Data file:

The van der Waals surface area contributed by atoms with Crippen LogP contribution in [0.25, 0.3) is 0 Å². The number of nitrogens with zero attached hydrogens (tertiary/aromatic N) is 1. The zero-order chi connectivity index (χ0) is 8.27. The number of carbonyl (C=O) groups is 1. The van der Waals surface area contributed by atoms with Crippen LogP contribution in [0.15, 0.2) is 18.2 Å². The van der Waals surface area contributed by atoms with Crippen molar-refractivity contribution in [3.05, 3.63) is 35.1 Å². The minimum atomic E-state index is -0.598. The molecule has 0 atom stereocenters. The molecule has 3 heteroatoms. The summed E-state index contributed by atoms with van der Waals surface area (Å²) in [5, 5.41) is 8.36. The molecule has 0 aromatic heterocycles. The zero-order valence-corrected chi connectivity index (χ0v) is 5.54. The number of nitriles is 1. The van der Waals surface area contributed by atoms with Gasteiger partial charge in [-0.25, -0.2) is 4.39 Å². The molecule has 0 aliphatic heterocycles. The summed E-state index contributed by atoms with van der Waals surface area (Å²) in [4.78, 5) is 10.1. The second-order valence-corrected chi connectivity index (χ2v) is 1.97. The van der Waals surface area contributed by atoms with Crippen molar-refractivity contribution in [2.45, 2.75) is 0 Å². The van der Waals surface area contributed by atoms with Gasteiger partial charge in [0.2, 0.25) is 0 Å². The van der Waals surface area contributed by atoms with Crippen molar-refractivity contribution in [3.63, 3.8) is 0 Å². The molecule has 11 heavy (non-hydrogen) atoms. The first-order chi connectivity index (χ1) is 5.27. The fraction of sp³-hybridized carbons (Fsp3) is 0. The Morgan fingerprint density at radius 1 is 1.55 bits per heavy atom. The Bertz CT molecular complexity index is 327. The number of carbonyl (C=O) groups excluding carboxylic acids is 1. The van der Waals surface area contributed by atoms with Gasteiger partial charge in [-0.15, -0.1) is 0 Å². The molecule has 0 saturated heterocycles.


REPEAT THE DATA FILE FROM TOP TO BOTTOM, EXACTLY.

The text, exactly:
The van der Waals surface area contributed by atoms with Crippen LogP contribution in [0.25, 0.3) is 0 Å². The number of nitrogens with zero attached hydrogens (tertiary/aromatic N) is 1. The zero-order chi connectivity index (χ0) is 8.27. The number of carbonyl (C=O) groups is 1. The van der Waals surface area contributed by atoms with Crippen LogP contribution in [0.15, 0.2) is 18.2 Å². The van der Waals surface area contributed by atoms with Crippen molar-refractivity contribution in [3.05, 3.63) is 35.1 Å². The minimum atomic E-state index is -0.598. The molecule has 0 atom stereocenters. The molecule has 3 heteroatoms. The summed E-state index contributed by atoms with van der Waals surface area (Å²) in [5, 5.41) is 8.36. The molecule has 0 aromatic heterocycles. The zero-order valence-corrected chi connectivity index (χ0v) is 5.54. The number of nitriles is 1. The van der Waals surface area contributed by atoms with Gasteiger partial charge in [-0.25, -0.2) is 4.39 Å². The molecule has 0 aliphatic heterocycles. The summed E-state index contributed by atoms with van der Waals surface area (Å²) in [4.78, 5) is 10.1. The second-order valence-corrected chi connectivity index (χ2v) is 1.97. The van der Waals surface area contributed by atoms with Crippen molar-refractivity contribution in [2.45, 2.75) is 0 Å². The van der Waals surface area contributed by atoms with Gasteiger partial charge in [0.2, 0.25) is 0 Å². The van der Waals surface area contributed by atoms with Crippen molar-refractivity contribution in [3.63, 3.8) is 0 Å². The molecule has 11 heavy (non-hydrogen) atoms. The first-order chi connectivity index (χ1) is 5.27. The fraction of sp³-hybridized carbons (Fsp3) is 0. The Morgan fingerprint density at radius 1 is 1.55 bits per heavy atom. The Bertz CT molecular complexity index is 327. The number of carbonyl (C=O) groups excluding carboxylic acids is 1. The van der Waals surface area contributed by atoms with Gasteiger partial charge in [-0.15, -0.1) is 0 Å². The molecule has 0 saturated heterocycles.